Reviews & Quotes
Louis A. Zona, Director and Chief Curator, The Butler Institute of American Art
As works of art, the paintings of Alan Bean might very well be seen as the contemporary counterpart of the 19th century landscapes of Bierstadt and Thomas Moran. Both of these actually were doing much more than documenting geography. They were, in fact, creating powerful and engaging works of art that are aesthetically splendid. Alan Bean's paintings, with their magical sense of light and wondrous ability to reveal subtleties, delight us on purely aesthetic levels, independent of their scientific message. Great art, after all, speaks in universals and moves well beyond message. Just as Michelangelo's works can be appreciated even by those who are not aware of their religious significance, the art of Alan Bean, I believe, will have a staying power by virtue of the skillful application of paint, outstanding composition and overall artistry. Generations to come may indeed place the name Alan Bean next to that of Bierstadt and Moran.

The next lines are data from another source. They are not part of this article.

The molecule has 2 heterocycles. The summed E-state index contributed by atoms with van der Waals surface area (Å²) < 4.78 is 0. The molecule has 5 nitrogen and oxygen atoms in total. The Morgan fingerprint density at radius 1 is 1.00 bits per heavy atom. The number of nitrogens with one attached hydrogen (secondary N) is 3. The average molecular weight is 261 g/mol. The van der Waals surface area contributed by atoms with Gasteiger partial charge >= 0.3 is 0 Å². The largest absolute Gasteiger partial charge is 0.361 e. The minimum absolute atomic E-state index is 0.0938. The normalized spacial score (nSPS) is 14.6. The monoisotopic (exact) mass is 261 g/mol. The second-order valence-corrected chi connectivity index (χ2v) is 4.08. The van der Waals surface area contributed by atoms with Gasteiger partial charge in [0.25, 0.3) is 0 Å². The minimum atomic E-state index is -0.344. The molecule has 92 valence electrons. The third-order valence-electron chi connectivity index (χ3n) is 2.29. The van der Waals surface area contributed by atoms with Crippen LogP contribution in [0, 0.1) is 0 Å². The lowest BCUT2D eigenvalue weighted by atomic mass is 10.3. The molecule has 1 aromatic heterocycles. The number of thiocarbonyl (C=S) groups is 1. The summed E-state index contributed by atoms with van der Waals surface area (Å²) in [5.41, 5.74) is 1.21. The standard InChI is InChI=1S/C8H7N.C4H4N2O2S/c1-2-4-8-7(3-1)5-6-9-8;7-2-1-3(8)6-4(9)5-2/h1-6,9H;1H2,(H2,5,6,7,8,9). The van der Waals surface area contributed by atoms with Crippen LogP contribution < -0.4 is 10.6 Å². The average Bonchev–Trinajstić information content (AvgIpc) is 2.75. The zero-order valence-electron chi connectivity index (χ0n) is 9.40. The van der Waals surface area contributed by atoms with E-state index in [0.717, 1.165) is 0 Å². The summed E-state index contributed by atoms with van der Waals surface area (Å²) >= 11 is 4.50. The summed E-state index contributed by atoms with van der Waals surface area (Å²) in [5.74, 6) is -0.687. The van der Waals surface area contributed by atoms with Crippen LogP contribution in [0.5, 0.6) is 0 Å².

It would certainly be appropriate.
Neil Armstrong, Apollo Astronaut
Alan Bean and his astroartistry recreate the drama and excitement of man's exploration of the moon as only could be chronicled by one who has been there.
Buzz Aldrin, Apollo Astronaut
These paintings capture the spirit of our highest hopes and aspirations. As a nation we set our sights to accomplish a near-impossible goal of walking on the moon. Only one artist was present to witness and tell the story.
Tom Hanks, Actor and Academy Award Winner
What one must understand about Alan Bean is he is the only artist to have ever walked on the moon. No poet has ever been to the lunar surface, nor any journalist, architect nor songwriter. In the realm of the Arts, it has fallen upon Alan Bean to be the one moonwalker to turn hard data brought back from the moon into something other than numbered photographs. The images that Al has committed to canvas, then, are important, inspiring, and priceless works of art. Not only has he painted the moon, he's been there.
John Glenn, U.S. Senator and NASA Astronaut
He saw the same monochromatic world as the other astronauts, yet with an artist's eye he also saw intrinsic beauty in the rocks and boulders and their textures and shapes.